Unfortunately I also had an autofocus failure too. The problem with the autofocus was not so much that it didn’t find focus, although it did fail in that department on and off too. What really annoyed me was that in its attempts to find focus it triggered the bloody annoying autofocus assist lamp which combined with it hunting and not finding focus in the poor light quite readily drew attention to me as I tried to take candid shots around the Xmas Fayre. Of course, it was only after I got home did I realise I could turn the AF assist light off via the custom menu…
It was actually around the same time I realised I needed to switch the camera to manual exposure that I also realised manual focus would have suited me much better. I was shooting a camera that at its core is designed around automation. It doesn’t even have a manual focusing aid beyond a little focus confirmation light. Even the lens feels horrible to use as a manual focus lens…
It goes to show that just because a camera does have a lot of features, doesn’t mean it’s optimised to be used in all the different ways it can be. I actually find this quite frustrating, just as I felt with the Konica Hexar, it makes me feel like some of the features are really just superfluous fluff. But anyway, as I said, I don’t want to get bogged down by being critical of the camera itself, this really is about my personal approach, and how the Nikon F75 just didn’t work for me given this type of shooting… and that’s, as I say, despite getting results that I’m quite happy with.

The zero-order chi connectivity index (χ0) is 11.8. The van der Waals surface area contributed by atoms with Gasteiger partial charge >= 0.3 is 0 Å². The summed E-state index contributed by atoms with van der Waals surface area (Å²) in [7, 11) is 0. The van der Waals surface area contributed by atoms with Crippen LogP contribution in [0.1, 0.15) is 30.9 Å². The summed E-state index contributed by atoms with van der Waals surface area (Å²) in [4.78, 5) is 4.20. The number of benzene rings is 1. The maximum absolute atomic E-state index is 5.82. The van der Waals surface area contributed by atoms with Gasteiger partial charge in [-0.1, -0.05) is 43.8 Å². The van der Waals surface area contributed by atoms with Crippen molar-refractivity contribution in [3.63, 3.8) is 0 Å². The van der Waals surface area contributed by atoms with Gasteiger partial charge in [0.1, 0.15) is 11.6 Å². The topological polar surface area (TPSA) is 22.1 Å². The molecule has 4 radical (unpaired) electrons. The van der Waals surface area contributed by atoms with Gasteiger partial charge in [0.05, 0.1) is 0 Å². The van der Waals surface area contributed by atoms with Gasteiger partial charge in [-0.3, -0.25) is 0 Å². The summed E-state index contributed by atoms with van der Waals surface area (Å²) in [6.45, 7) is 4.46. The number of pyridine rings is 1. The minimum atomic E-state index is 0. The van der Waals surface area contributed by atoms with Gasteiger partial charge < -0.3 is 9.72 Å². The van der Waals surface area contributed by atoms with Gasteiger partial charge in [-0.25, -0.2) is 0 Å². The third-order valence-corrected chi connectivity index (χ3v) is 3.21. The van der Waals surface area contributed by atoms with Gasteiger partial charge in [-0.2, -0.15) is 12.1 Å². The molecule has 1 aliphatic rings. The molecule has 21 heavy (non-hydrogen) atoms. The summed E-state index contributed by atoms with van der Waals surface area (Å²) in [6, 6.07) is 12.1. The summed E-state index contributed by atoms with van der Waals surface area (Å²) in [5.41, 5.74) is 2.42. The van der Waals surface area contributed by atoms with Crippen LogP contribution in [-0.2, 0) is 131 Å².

After the point & shoot joy I found in part 2, this was definitely not the experience I hoped to find here! I am aware that if I’d been able to set the metering pattern to a more simple one, and perhaps realised that I could switch off the focus assist lamp I wouldn’t have had as many issues, but ultimately I just couldn’t shake the feeling that I’d have been a lot happier and more comfortable with one of my manual cameras (read Leica M3).
Despite setting out to, I didn’t finish the roll at the Xmas Fayre either. As such, I will be back soon with some other thoughts on the experiences I had with the rest of this roll, specifically talking about trying to get used to using an SLR viewfinder again.
All posts from the project can be found here